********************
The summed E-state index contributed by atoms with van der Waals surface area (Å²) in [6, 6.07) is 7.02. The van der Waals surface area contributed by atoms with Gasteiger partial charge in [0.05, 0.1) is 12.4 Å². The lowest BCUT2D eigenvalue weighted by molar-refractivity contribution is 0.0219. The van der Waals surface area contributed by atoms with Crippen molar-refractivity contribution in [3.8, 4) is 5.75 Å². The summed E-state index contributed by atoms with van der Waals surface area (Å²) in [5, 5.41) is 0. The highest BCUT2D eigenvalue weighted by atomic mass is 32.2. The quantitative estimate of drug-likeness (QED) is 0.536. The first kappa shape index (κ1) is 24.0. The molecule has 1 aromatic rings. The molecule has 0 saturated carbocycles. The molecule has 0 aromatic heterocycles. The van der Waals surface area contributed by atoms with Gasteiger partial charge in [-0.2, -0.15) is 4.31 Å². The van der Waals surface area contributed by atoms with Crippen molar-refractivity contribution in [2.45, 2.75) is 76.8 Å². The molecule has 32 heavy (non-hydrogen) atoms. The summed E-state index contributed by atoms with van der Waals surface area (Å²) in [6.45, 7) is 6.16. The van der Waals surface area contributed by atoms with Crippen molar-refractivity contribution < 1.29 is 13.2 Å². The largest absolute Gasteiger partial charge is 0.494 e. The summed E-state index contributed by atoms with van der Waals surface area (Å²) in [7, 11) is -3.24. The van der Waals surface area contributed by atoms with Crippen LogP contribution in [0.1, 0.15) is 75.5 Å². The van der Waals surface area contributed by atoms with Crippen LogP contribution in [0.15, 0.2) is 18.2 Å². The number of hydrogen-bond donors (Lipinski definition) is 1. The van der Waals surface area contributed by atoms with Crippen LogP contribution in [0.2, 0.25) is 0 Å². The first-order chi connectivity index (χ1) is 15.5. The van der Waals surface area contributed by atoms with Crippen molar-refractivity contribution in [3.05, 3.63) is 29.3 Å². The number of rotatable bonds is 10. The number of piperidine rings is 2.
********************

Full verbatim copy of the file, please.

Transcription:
The summed E-state index contributed by atoms with van der Waals surface area (Å²) in [6, 6.07) is 7.02. The van der Waals surface area contributed by atoms with Gasteiger partial charge in [0.05, 0.1) is 12.4 Å². The lowest BCUT2D eigenvalue weighted by molar-refractivity contribution is 0.0219. The van der Waals surface area contributed by atoms with Crippen molar-refractivity contribution in [3.8, 4) is 5.75 Å². The summed E-state index contributed by atoms with van der Waals surface area (Å²) in [5, 5.41) is 0. The highest BCUT2D eigenvalue weighted by atomic mass is 32.2. The quantitative estimate of drug-likeness (QED) is 0.536. The first kappa shape index (κ1) is 24.0. The molecule has 1 aromatic rings. The molecule has 0 saturated carbocycles. The molecule has 0 aromatic heterocycles. The van der Waals surface area contributed by atoms with Gasteiger partial charge in [-0.2, -0.15) is 4.31 Å². The van der Waals surface area contributed by atoms with Crippen molar-refractivity contribution in [2.45, 2.75) is 76.8 Å². The molecule has 32 heavy (non-hydrogen) atoms. The summed E-state index contributed by atoms with van der Waals surface area (Å²) in [6.45, 7) is 6.16. The van der Waals surface area contributed by atoms with Crippen molar-refractivity contribution < 1.29 is 13.2 Å². The largest absolute Gasteiger partial charge is 0.494 e. The summed E-state index contributed by atoms with van der Waals surface area (Å²) in [7, 11) is -3.24. The van der Waals surface area contributed by atoms with Crippen LogP contribution in [0.1, 0.15) is 75.5 Å². The van der Waals surface area contributed by atoms with Crippen LogP contribution in [0.15, 0.2) is 18.2 Å². The number of hydrogen-bond donors (Lipinski definition) is 1. The van der Waals surface area contributed by atoms with Crippen LogP contribution in [0.2, 0.25) is 0 Å². The first-order chi connectivity index (χ1) is 15.5. The van der Waals surface area contributed by atoms with Crippen molar-refractivity contribution in [3.05, 3.63) is 29.3 Å². The number of rotatable bonds is 10. The number of piperidine rings is 2.